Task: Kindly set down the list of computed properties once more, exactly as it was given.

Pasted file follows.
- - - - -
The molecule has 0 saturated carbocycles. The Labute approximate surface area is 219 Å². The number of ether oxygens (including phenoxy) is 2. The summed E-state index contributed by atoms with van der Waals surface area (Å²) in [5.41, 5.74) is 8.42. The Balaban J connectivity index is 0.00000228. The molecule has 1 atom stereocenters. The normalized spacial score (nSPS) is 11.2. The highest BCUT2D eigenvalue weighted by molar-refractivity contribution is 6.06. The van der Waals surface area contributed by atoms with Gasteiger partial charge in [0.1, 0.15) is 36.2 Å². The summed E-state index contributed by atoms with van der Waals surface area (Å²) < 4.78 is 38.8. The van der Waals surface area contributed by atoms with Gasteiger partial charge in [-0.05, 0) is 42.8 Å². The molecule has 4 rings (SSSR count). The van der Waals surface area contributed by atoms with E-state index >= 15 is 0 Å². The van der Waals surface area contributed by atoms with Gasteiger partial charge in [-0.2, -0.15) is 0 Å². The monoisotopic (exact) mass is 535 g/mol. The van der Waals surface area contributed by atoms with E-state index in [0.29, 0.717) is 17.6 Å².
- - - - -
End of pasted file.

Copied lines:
The molecule has 0 saturated carbocycles. The Labute approximate surface area is 219 Å². The number of ether oxygens (including phenoxy) is 2. The summed E-state index contributed by atoms with van der Waals surface area (Å²) in [5.41, 5.74) is 8.42. The Balaban J connectivity index is 0.00000228. The molecule has 1 atom stereocenters. The normalized spacial score (nSPS) is 11.2. The highest BCUT2D eigenvalue weighted by molar-refractivity contribution is 6.06. The van der Waals surface area contributed by atoms with Gasteiger partial charge in [0.1, 0.15) is 36.2 Å². The summed E-state index contributed by atoms with van der Waals surface area (Å²) < 4.78 is 38.8. The van der Waals surface area contributed by atoms with Gasteiger partial charge in [-0.05, 0) is 42.8 Å². The molecule has 4 rings (SSSR count). The van der Waals surface area contributed by atoms with E-state index >= 15 is 0 Å². The van der Waals surface area contributed by atoms with Gasteiger partial charge in [-0.2, -0.15) is 0 Å². The monoisotopic (exact) mass is 535 g/mol. The van der Waals surface area contributed by atoms with E-state index in [0.29, 0.717) is 17.6 Å².